“Heat waves in the US are now no more common than they were in 1900, and that the warmest temperatures in the US have not risen in the past fifty years.” (Italics in the original.) This is a questionable statement depending on the definition of “heat wave”, and so it is really uninformative. Heat waves are poor indicators of heat stress. Whether or not they are becoming more frequent, they have clearly become hotter and longer over the past few decades while populations have grown more vulnerable in large measure because they are, on average, older [Section]. Moreover, during these longer extreme heat events, it is nighttime temperatures that are increasing most. As a result, people never get relief from insufferable heat and more of them are at risk of dying.

“The warmest temperatures in the US have not risen in the past fifty years.” According to what measure? Highest annual global averages? Absolutely not. That the planet is has warmed since the industrial revolution is unequivocal with more than 30 percent of that warming having occurred over the last 25 years, and the hottest annual temperatures in that history have followed suit [Section SPM.1].

“Greenland’s ice sheet isn’t shrinking any more rapidly today than it was eighty years ago.” For a risk-based approach to climate discussions about what we “should do,” this statement is irrelevant. It is the future that worries us. Observations from 11 satellite missions monitoring the Arctic and Antarctic show that ice sheets are losing mass six times faster than they were in the 1990s. Is this the beginning of a new trend? Perhaps. The settled state of the science for those who have adopted a risk management approach is that this is a high-risk possibility (huge consequences) that should be taken seriously and examined more completely. This is even more important because, even without those contributions to the historical trend that is accelerating, rising sea levels will continue to exaggerate coastal exposure by dramatically shrinking the return times of all variety of storms [Section]; that is, 1-in-100 year storms become 1-in-50 year events, and 1-in-50 year storms become 1-in-10 year events and eventually nearly annual facts of life.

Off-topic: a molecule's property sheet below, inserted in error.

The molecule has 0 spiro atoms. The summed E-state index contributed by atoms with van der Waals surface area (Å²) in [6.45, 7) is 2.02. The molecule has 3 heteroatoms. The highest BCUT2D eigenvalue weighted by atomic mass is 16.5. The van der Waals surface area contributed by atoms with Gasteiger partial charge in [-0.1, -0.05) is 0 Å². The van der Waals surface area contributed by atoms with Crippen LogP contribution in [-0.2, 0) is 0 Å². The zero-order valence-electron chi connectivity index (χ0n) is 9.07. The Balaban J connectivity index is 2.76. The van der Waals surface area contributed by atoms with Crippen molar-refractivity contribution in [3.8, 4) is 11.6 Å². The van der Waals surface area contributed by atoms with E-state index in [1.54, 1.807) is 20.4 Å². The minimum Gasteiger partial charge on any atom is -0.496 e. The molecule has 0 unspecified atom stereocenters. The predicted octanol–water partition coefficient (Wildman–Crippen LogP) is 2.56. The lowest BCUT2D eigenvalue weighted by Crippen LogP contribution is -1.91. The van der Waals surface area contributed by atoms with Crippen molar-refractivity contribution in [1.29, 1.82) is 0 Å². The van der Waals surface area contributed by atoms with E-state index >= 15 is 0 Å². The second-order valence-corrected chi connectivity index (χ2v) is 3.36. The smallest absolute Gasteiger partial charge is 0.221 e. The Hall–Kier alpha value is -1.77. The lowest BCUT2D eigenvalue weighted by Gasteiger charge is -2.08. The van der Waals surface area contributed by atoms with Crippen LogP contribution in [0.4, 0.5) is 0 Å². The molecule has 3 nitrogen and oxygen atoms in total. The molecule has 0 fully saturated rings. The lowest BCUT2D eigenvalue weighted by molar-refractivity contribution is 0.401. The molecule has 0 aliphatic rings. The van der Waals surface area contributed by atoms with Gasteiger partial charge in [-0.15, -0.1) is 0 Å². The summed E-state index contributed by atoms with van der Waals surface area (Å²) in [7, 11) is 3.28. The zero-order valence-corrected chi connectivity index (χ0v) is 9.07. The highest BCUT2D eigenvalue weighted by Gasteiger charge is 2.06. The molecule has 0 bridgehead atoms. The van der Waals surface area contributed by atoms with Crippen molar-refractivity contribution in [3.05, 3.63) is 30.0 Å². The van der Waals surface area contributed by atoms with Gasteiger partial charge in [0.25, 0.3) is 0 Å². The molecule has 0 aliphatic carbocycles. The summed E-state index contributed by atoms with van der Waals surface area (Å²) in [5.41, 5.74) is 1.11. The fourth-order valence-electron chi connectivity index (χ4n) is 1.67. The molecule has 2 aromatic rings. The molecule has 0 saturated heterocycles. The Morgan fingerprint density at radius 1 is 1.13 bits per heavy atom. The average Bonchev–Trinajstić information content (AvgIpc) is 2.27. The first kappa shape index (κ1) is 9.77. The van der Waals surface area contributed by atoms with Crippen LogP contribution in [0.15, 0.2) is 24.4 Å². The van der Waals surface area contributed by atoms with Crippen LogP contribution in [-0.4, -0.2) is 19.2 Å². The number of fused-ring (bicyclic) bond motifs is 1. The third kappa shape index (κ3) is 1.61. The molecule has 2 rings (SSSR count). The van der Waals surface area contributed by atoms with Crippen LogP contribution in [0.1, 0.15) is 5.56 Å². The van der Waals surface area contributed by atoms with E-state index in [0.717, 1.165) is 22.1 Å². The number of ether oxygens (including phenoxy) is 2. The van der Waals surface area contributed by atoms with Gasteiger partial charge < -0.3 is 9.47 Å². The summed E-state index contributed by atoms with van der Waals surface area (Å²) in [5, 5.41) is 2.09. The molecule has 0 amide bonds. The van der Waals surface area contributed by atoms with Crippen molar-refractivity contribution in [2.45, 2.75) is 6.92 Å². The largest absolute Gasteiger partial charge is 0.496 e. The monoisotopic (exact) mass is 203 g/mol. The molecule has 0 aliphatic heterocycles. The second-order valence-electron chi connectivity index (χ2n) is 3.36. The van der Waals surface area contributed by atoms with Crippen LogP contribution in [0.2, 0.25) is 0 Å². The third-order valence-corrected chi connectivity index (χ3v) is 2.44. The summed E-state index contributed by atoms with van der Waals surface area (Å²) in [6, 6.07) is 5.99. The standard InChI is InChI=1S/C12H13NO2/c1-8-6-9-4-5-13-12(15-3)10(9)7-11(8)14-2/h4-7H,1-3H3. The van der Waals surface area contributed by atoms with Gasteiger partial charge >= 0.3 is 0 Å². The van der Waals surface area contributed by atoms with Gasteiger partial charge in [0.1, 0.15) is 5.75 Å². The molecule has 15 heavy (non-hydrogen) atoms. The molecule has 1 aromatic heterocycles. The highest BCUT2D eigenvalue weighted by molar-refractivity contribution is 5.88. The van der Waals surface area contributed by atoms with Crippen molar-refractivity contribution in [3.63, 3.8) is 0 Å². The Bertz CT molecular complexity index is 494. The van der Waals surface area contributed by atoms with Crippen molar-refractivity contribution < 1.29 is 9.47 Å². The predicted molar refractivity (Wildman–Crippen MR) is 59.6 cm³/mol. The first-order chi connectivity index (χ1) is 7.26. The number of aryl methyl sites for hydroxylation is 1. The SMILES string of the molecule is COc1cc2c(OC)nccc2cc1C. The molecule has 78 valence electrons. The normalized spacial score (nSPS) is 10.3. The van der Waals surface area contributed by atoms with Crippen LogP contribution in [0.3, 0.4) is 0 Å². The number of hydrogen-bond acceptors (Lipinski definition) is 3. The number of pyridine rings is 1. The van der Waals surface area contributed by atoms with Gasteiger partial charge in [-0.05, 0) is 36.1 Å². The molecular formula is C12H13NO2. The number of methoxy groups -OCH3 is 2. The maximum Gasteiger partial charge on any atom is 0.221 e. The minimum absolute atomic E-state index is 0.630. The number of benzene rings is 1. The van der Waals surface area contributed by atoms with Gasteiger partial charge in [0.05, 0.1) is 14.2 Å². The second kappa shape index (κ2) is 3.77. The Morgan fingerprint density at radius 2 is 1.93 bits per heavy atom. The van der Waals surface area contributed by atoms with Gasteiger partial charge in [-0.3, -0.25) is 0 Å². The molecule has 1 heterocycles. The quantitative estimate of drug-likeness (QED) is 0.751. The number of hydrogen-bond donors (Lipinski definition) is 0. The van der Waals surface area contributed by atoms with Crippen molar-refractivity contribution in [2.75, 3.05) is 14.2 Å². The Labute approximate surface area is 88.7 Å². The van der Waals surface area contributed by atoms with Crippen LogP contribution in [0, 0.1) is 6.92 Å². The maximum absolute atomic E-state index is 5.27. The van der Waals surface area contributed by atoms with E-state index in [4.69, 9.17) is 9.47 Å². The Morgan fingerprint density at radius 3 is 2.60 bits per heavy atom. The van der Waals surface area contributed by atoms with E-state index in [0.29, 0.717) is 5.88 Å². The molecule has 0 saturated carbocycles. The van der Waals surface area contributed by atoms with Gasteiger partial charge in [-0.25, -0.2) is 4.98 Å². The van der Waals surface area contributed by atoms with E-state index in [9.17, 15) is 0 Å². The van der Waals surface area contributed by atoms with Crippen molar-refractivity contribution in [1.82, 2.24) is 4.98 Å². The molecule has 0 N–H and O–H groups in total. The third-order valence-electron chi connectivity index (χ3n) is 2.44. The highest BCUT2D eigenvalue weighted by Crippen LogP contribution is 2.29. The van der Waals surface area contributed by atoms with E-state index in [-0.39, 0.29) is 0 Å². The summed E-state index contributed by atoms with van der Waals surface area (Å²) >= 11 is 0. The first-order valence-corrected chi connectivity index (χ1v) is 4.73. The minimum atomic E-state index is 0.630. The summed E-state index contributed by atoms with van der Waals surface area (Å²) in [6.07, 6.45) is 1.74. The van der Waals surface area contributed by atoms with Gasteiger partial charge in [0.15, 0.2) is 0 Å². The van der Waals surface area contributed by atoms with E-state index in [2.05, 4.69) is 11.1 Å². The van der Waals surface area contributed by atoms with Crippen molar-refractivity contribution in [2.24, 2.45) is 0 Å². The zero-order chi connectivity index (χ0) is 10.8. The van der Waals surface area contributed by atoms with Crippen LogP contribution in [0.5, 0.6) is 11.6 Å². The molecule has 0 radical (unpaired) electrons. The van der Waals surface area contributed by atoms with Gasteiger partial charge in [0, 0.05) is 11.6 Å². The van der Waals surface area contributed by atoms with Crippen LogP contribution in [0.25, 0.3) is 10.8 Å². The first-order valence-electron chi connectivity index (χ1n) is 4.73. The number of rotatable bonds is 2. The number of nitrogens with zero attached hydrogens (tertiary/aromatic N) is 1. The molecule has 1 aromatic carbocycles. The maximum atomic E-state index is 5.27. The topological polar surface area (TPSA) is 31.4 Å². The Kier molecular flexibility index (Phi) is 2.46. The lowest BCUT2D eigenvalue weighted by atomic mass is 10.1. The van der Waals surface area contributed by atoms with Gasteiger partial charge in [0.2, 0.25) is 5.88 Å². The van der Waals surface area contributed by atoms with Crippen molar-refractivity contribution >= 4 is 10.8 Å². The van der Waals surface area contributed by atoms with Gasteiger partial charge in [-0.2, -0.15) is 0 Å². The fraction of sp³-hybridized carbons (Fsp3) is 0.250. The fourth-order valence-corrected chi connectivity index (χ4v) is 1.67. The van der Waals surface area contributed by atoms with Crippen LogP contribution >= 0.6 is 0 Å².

“The net economic impact of human-induced climate change will be minimal through at least the end of this century.” It is unconscionable to make a statement like this, and not just because the adjective “minimal” is not at all informative. It is unsupportable without qualification because aggregate estimates are so woefully incomplete [Section]. Nonetheless, Swiss Re recently released a big report on climate change saying that insurance companies are underinsuring against rising climate risks that are rising now and projected to continue to do so over the near term. Despite the uncertainty, they see an imminent source of risk, and are not waiting until projections of the end of the century clear up to respond.